You participated in BUA alumni panels this past spring (thank you!). What motivates you to connect with current students and alumni?
Many people have helped me get to where I am today, and I feel so fortunate and thankful for that. BUA provided a great environment for personal growth and learning – several teachers really supported and nurtured me. They made time to talk with me after school and provide extra help. I am happy that I have been able to keep in touch with many of my BUA teachers over the years. My BUA art teacher even took my engagement photos!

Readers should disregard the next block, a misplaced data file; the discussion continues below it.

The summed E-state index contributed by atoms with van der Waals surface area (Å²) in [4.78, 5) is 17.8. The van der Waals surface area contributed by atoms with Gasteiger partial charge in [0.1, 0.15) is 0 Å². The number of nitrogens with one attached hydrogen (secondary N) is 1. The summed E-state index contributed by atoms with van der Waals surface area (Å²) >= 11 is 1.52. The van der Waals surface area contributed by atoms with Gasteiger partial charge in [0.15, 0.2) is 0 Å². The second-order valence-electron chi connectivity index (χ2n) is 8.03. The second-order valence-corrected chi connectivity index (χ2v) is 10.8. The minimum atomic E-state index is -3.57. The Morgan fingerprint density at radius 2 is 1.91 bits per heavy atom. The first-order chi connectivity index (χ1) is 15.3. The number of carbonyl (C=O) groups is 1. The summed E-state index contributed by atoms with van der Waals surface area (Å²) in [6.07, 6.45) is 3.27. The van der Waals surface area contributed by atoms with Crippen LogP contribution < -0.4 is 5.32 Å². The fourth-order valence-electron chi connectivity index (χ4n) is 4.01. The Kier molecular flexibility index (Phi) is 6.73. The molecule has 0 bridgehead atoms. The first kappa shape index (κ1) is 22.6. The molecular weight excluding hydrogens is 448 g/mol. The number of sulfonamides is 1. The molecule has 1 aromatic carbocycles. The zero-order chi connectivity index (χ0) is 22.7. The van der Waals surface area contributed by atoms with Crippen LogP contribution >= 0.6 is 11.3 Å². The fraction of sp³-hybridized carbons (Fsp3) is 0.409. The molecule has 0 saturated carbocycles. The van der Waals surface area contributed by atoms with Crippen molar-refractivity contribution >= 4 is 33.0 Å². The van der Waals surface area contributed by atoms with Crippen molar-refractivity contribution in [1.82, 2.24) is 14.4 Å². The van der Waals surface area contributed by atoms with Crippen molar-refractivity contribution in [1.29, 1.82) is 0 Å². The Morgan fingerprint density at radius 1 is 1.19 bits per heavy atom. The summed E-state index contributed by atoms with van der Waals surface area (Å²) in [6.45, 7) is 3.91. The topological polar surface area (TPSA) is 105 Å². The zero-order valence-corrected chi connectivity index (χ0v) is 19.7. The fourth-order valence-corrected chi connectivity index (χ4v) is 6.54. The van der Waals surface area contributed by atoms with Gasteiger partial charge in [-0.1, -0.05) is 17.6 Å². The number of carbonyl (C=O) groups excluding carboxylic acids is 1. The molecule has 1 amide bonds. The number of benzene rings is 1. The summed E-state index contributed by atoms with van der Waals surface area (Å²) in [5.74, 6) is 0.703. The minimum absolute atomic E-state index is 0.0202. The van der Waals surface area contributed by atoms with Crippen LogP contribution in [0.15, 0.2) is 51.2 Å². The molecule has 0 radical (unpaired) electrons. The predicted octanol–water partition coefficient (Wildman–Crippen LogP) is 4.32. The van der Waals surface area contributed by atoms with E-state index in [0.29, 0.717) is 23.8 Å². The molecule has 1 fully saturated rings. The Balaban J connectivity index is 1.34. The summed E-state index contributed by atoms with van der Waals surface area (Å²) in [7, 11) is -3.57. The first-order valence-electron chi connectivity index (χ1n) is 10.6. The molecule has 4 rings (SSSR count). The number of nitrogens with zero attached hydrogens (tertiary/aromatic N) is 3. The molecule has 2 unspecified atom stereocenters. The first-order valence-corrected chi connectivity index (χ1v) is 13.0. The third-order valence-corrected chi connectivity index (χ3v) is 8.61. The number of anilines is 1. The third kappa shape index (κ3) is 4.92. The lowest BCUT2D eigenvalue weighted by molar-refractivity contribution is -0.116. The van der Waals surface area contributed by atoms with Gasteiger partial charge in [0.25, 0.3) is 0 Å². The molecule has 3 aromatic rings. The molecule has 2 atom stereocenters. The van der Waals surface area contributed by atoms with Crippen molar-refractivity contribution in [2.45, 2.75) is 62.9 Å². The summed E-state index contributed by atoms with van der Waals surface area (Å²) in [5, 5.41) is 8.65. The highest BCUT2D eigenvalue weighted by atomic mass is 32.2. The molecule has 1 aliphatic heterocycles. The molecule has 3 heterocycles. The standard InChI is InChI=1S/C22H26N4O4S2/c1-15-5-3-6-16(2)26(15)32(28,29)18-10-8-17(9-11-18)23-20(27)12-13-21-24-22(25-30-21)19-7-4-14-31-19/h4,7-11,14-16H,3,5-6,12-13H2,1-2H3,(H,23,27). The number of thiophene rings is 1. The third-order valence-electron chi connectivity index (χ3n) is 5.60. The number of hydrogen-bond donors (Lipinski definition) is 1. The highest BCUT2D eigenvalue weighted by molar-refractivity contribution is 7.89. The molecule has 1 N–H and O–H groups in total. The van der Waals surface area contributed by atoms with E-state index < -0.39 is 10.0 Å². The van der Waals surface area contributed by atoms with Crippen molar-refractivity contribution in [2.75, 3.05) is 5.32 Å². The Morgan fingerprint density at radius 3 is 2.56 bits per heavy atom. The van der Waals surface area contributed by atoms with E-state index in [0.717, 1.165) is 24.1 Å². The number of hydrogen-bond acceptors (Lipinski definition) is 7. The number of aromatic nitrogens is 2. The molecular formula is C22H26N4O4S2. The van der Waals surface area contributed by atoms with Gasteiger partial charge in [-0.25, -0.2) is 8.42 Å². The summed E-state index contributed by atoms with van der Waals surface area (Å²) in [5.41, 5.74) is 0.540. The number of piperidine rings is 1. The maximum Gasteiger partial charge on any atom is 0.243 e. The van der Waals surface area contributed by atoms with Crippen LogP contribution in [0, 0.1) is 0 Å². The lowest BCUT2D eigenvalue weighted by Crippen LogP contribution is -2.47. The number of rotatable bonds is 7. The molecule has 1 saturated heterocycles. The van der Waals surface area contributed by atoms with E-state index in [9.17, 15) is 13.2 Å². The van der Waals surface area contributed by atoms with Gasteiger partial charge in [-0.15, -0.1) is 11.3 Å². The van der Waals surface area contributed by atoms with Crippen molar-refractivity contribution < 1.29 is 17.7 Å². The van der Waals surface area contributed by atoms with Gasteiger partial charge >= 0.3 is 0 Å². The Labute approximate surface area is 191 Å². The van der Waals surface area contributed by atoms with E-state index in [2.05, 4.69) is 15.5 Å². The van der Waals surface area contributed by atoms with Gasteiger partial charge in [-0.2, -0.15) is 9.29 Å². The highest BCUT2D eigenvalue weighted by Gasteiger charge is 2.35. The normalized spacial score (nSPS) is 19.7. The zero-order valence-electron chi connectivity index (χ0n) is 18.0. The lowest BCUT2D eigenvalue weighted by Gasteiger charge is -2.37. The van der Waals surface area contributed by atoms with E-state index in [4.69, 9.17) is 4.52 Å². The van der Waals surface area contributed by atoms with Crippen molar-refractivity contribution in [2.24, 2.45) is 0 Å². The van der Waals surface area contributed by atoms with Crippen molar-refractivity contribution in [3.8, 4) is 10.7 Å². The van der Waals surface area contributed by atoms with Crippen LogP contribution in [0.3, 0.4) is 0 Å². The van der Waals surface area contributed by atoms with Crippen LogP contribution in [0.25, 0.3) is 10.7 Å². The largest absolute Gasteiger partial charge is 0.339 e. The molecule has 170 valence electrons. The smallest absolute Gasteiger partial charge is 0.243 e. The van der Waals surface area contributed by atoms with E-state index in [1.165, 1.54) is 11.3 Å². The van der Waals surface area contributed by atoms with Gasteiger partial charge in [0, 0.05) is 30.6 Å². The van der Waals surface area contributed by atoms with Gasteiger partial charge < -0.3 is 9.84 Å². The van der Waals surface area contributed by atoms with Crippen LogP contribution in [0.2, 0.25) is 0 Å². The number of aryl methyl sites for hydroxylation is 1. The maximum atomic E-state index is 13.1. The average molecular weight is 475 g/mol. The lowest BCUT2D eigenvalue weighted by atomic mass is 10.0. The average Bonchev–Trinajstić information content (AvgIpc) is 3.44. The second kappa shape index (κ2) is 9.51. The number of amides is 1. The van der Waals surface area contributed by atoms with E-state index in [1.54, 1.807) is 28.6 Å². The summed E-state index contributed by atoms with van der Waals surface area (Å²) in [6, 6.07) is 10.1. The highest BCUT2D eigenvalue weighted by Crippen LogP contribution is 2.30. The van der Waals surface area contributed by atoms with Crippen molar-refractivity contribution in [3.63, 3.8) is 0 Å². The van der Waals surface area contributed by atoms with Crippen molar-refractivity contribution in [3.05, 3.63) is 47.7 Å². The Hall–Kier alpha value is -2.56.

Finally, BUA taught me to be a leader. At the Academy, your opportunities are only limited by your imagination. My friends and I were able to petition the school to start a satirical newspaper. The school let us run it independently and gave us the freedom to express ourselves. That experience was invaluable. Now, if I see something missing, I am not afraid to create it myself. When I graduated from law school, I noticed that a group for associates from small- and mid-size firms did not exist, so I started one with a friend! The group has now grown to include over 65 attorney members. Without my experience at BUA, I am not sure that starting a networking group from scratch would have even crossed my mind.